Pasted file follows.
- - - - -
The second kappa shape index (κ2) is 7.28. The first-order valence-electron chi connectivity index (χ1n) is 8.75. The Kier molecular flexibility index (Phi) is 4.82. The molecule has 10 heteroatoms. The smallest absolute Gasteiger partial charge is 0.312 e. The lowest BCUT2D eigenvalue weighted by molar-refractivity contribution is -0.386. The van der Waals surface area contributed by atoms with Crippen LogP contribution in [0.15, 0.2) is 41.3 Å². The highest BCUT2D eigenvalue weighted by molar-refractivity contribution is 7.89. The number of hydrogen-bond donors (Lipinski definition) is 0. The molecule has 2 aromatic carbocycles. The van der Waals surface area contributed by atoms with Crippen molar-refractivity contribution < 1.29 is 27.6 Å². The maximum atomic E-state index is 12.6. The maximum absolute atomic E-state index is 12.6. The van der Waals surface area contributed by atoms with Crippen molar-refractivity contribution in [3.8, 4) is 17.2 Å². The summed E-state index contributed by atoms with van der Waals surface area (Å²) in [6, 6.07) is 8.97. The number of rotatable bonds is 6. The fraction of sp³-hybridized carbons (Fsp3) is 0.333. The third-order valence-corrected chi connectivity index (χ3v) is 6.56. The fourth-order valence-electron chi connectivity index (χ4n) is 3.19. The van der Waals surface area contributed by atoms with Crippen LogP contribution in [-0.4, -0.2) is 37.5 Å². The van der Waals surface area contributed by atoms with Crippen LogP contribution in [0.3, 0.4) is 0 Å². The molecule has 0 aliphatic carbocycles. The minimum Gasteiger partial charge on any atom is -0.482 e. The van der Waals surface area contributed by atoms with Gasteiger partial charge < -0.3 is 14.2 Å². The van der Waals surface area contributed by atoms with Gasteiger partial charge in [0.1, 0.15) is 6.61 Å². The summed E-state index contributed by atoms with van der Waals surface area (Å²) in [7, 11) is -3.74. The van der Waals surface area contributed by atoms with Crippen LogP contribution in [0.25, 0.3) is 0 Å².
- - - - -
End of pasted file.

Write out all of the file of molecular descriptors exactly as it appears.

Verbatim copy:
The second kappa shape index (κ2) is 7.28. The first-order valence-electron chi connectivity index (χ1n) is 8.75. The Kier molecular flexibility index (Phi) is 4.82. The molecule has 10 heteroatoms. The smallest absolute Gasteiger partial charge is 0.312 e. The lowest BCUT2D eigenvalue weighted by molar-refractivity contribution is -0.386. The van der Waals surface area contributed by atoms with Crippen LogP contribution in [0.15, 0.2) is 41.3 Å². The highest BCUT2D eigenvalue weighted by molar-refractivity contribution is 7.89. The number of hydrogen-bond donors (Lipinski definition) is 0. The molecule has 2 aromatic carbocycles. The van der Waals surface area contributed by atoms with Crippen molar-refractivity contribution < 1.29 is 27.6 Å². The maximum atomic E-state index is 12.6. The maximum absolute atomic E-state index is 12.6. The van der Waals surface area contributed by atoms with Crippen molar-refractivity contribution in [3.8, 4) is 17.2 Å². The summed E-state index contributed by atoms with van der Waals surface area (Å²) in [6, 6.07) is 8.97. The number of rotatable bonds is 6. The fraction of sp³-hybridized carbons (Fsp3) is 0.333. The third-order valence-corrected chi connectivity index (χ3v) is 6.56. The fourth-order valence-electron chi connectivity index (χ4n) is 3.19. The van der Waals surface area contributed by atoms with Crippen LogP contribution in [-0.4, -0.2) is 37.5 Å². The van der Waals surface area contributed by atoms with Crippen LogP contribution in [0.3, 0.4) is 0 Å². The molecule has 0 aliphatic carbocycles. The minimum Gasteiger partial charge on any atom is -0.482 e. The van der Waals surface area contributed by atoms with Gasteiger partial charge < -0.3 is 14.2 Å². The van der Waals surface area contributed by atoms with Gasteiger partial charge in [0.1, 0.15) is 6.61 Å². The summed E-state index contributed by atoms with van der Waals surface area (Å²) in [7, 11) is -3.74. The van der Waals surface area contributed by atoms with Crippen LogP contribution in [0.25, 0.3) is 0 Å².